Obesity remains a serious health problem and it is no secret that many people want to lose weight. Behavioral economists typically argue that “nudges” help individuals with various decisionmaking flaws to live longer, healthier, and better lives. In an article in the new issue of Regulation, Michael L. Marlow discusses how nudging by government differs from nudging by markets, and explains why market nudging is the more promising avenue for helping citizens to lose weight.
In Bootleggers & Baptists: How Economic Forces and Moral Persuasion Interact to Shape Regulatory Politics, economists Bruce Yandle and Adam Smith explain how money and morality are often combined in politics to produce arbitrary regulations benefiting cronies, while constraining productive economic activities by the general public.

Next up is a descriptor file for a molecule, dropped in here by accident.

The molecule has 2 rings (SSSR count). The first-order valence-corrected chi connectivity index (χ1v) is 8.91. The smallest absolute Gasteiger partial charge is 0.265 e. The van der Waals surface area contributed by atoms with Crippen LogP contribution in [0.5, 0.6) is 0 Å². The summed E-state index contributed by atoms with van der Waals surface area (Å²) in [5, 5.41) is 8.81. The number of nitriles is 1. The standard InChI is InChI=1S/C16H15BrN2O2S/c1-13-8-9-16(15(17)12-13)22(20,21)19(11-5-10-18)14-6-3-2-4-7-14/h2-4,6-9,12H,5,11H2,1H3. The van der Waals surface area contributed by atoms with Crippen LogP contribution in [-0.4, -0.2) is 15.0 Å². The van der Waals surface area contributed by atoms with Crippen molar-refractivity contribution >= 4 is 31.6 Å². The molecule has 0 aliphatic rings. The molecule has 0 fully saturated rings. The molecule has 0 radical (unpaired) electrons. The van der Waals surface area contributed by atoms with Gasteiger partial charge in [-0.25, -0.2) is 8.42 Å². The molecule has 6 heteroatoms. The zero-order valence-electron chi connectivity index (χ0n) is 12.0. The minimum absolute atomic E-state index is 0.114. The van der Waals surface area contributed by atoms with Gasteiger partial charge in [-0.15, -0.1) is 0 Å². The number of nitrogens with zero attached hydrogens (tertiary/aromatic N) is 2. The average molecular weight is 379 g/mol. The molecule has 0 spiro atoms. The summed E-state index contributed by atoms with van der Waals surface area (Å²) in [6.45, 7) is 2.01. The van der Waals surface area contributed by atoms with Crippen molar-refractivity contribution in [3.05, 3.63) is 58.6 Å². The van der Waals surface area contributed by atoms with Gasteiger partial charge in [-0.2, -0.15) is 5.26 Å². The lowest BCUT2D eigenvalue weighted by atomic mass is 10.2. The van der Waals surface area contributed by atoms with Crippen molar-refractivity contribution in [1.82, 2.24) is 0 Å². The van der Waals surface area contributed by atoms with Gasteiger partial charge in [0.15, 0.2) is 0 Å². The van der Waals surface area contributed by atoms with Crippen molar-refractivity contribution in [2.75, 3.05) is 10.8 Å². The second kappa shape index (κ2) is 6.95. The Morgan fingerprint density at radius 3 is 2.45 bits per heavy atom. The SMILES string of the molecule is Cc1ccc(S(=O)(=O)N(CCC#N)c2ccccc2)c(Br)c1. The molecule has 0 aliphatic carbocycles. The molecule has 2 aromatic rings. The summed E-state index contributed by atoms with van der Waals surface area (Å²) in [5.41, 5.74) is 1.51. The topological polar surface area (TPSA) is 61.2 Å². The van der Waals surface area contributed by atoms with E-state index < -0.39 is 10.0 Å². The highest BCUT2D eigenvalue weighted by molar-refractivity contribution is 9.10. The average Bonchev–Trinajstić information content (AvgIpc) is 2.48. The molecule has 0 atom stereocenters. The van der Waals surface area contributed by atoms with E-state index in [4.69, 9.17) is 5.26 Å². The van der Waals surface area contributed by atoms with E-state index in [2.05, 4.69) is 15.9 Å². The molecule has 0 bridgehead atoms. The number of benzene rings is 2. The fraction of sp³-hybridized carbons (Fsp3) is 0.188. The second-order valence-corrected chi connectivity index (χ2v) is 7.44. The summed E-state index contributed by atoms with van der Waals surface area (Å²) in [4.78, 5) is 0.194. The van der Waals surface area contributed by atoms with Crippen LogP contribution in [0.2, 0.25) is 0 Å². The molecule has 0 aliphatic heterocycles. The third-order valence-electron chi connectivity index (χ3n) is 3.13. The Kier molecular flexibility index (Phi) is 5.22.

Featuring Leszek Balcerowicz,
Former President of the National Bank of Poland and Former Minister of Finance, Poland.
Welfare states in rich and poor countries should be judged by their results, not their intentions. Leszek Balcerowicz will review the experiences of countries around the world and explain what he believes to be the economic and moral failings of welfare states. In developing countries, for example, there are huge gaps between ideology and practice; large welfare states in rich countries have crowded out non state social assistance and contributed to various types of inequality including high unemployment among the young. Please join us to hear reform proposals from Poland’s main architect of its transition to the market.